Qualcomm Augmented Reality - Getting Started

Alex Egg,

Target Recognition

The QCAR libraries can detect a rectangle target and then supply your calling code w/ a respective model view matrix. This in turn allows your app code to render any arbitrary graphics positioned relative to this target. QCAR gives you position info relative to a 2D target regardless of orientation. See example video below.

From the video you can see a teapot floating on the paper surface. The wood chip pattern on the paper is the target that QCAR detects. It detects and then passes to the application code the orientation of the target (paper), so that the app code can know how to manipulate the 3d model teapot. This is the value of QCAR - it gives you orientation of a target relative to camera - this is called the model view matrix.

Run Qualcomm sample code

This assumes you have Android Eclipse/SDK/NDK environment all set up.

We will now build and install the ImageTargets sample project.

First we must build the C++ source. Change to the QCAR SDK directory and go to samples/ImageTargets/jni - in this directory run ndk-build and you will see something like this:

\$ ndk-build

Install        : libImageTargets.so => libs/armeabi/libImageTargets.so
Install        : libQCAR.so => libs/armeabi/libQCAR.so
Install        : libImageTargets.so => libs/armeabi-v7a/libImageTargets.so
Install        : libQCAR.so => libs/armeabi-v7a/libQCAR.so


Now we must build the android source. This can be done in eclipse.

Create a new exclipse project and choose “from existing source” and choose the ImageTargets directory. Now simple build this project in eclipse. You should be able to test it w/ your phone, see example video:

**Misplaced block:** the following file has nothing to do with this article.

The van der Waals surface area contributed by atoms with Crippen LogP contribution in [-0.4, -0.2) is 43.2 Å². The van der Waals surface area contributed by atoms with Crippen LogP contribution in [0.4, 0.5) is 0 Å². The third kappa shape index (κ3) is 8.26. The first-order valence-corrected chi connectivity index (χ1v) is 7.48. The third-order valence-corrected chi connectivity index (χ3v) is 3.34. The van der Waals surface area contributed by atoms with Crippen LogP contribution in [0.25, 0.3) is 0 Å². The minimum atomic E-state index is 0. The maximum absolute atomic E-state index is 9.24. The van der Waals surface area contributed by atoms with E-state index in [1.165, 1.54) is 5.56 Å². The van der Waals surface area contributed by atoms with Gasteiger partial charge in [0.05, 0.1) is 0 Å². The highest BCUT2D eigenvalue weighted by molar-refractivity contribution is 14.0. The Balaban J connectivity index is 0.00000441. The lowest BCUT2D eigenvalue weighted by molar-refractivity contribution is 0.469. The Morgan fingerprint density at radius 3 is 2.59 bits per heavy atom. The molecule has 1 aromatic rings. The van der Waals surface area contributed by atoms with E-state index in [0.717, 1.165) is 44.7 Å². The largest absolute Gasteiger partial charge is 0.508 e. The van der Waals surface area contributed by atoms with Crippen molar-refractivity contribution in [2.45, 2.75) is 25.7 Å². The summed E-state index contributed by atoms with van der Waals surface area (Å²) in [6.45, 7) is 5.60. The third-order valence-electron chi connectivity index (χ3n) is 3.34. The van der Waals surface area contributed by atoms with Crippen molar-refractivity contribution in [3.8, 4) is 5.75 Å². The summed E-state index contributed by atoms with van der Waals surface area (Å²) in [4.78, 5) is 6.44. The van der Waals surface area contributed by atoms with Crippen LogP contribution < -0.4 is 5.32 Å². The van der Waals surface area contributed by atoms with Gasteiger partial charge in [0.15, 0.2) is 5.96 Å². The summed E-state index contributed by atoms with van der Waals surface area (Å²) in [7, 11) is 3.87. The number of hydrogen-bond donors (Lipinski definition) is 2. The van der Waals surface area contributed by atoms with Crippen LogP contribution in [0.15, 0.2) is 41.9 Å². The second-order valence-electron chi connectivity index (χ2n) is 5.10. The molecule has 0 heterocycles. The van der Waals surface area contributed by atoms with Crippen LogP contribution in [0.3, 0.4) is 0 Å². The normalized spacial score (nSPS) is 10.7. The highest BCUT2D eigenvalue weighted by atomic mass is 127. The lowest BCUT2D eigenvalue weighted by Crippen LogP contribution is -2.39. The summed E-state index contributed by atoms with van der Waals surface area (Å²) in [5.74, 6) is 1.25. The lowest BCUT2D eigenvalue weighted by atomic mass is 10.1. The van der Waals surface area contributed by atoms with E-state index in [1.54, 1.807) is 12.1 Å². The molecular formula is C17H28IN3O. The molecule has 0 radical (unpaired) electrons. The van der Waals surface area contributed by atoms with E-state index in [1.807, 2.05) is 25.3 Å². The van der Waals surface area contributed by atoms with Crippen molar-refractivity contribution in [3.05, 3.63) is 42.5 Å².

Now to experiment w/ the SDK let’s change the target…

NOTES:

Here are a few notes I’ve collected to help understand the sample code from Qualcomm (it’s mostly opengl lingo).

The modelview matrix is used for positioning the target in relation to the camera. It is not an array of vertices for the corners of the target, which is what you want.

Using that modelview matrix, you can assume that the center of the target is at the world origin (0, 0, 0). So you just need to know the X/Y offset of the four corners. For this, use the half width and height of the target. You can find this with the ImageTarget::getSize method (you’ll need to cast your Trackable to an ImageTarget first).

Take a look at the vbVertices array in the VirtualButtons sample to understand how to set up the corner vertices for line rendering.

The tracker returns a pose matrix. The pose matrix defines the orientation of the target in relation to the camera (viewer). We use this as the starting point for our modelview matrix, and apply transforms such as translations, rotations, and scales on top of it. So now the modelview matrix represents the final position and orientation of the object we want to render in the world, assuming the camera is at the origin of our coordinate system.

The projection matrix defines the view frustum, which basically takes a 3D volume and maps it to our 2D screen. When we multiply the modelview and projection matrices together we have all the information we need to position our 3D object and map it to the screen in one handy matrix. See the OpenGL transform documentation for more details (section 9.011 in particular): http://www.opengl.org/resources/faq/…formations.htm

The vertex shader multiplies each vertex in our model by the modelviewProjection matrix. The rendering pipeline then takes each transformed triangle in our model (assuming we’re rendering triangles) and determines which screen pixels to paint. The fragment shader determines the color. These two shaders together make a shader program. Open CubeShaders.h in the samples to see what these shaders look like.

glVertexAttribPointer() assigns an array of model data to a variable in our vertex shader. The address of this variable was discovered using the glGetAttribLocation() method.

glEnableVertexAttribArray() simply enables this array, ensuring it will be sent to the shader when glDrawElements() is called.

glUniformMatrix4fv() sends our modelviewProjection matrix to the vertex shader. All of these functions are just ways of mapping data we have in C++ to variables in the shader program.

The appeal of Qualcomm Augmented Reality libraries is two fold: The advanced target recognition and the model view matrix it can supply your program.